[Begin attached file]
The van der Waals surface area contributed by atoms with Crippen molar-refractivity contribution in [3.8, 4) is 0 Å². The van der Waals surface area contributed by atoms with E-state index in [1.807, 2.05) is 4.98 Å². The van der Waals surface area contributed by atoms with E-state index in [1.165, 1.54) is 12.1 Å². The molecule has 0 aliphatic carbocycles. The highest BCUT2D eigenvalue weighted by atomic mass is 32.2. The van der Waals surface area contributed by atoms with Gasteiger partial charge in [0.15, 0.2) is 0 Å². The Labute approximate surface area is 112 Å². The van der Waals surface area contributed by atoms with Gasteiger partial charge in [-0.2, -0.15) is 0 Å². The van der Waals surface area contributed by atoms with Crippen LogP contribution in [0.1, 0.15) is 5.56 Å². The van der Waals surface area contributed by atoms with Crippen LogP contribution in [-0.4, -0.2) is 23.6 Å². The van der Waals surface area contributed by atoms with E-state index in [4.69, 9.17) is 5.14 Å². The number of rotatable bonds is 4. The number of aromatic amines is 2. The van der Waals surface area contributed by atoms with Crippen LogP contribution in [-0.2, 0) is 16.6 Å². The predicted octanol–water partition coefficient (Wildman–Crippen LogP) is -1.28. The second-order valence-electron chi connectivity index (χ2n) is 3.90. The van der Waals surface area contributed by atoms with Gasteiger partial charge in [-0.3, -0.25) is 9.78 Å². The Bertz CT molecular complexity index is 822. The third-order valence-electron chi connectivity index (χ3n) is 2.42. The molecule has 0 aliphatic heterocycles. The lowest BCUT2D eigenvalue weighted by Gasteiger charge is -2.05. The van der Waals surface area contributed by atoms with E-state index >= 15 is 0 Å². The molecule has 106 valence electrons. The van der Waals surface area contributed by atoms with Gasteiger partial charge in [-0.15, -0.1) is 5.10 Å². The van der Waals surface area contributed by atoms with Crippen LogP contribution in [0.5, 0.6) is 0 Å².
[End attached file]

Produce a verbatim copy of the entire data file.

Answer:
The van der Waals surface area contributed by atoms with Crippen molar-refractivity contribution in [3.8, 4) is 0 Å². The van der Waals surface area contributed by atoms with E-state index in [1.807, 2.05) is 4.98 Å². The van der Waals surface area contributed by atoms with E-state index in [1.165, 1.54) is 12.1 Å². The molecule has 0 aliphatic carbocycles. The highest BCUT2D eigenvalue weighted by atomic mass is 32.2. The van der Waals surface area contributed by atoms with Gasteiger partial charge in [0.15, 0.2) is 0 Å². The Labute approximate surface area is 112 Å². The van der Waals surface area contributed by atoms with Gasteiger partial charge in [-0.2, -0.15) is 0 Å². The van der Waals surface area contributed by atoms with Crippen LogP contribution in [0.1, 0.15) is 5.56 Å². The van der Waals surface area contributed by atoms with Crippen LogP contribution in [-0.4, -0.2) is 23.6 Å². The van der Waals surface area contributed by atoms with E-state index in [4.69, 9.17) is 5.14 Å². The number of rotatable bonds is 4. The number of aromatic amines is 2. The van der Waals surface area contributed by atoms with Crippen LogP contribution in [-0.2, 0) is 16.6 Å². The predicted octanol–water partition coefficient (Wildman–Crippen LogP) is -1.28. The second-order valence-electron chi connectivity index (χ2n) is 3.90. The van der Waals surface area contributed by atoms with Gasteiger partial charge in [-0.3, -0.25) is 9.78 Å². The Bertz CT molecular complexity index is 822. The third-order valence-electron chi connectivity index (χ3n) is 2.42. The molecule has 0 aliphatic heterocycles. The lowest BCUT2D eigenvalue weighted by Gasteiger charge is -2.05. The van der Waals surface area contributed by atoms with E-state index >= 15 is 0 Å². The molecule has 106 valence electrons. The van der Waals surface area contributed by atoms with Gasteiger partial charge in [-0.15, -0.1) is 5.10 Å². The van der Waals surface area contributed by atoms with Crippen LogP contribution in [0.5, 0.6) is 0 Å².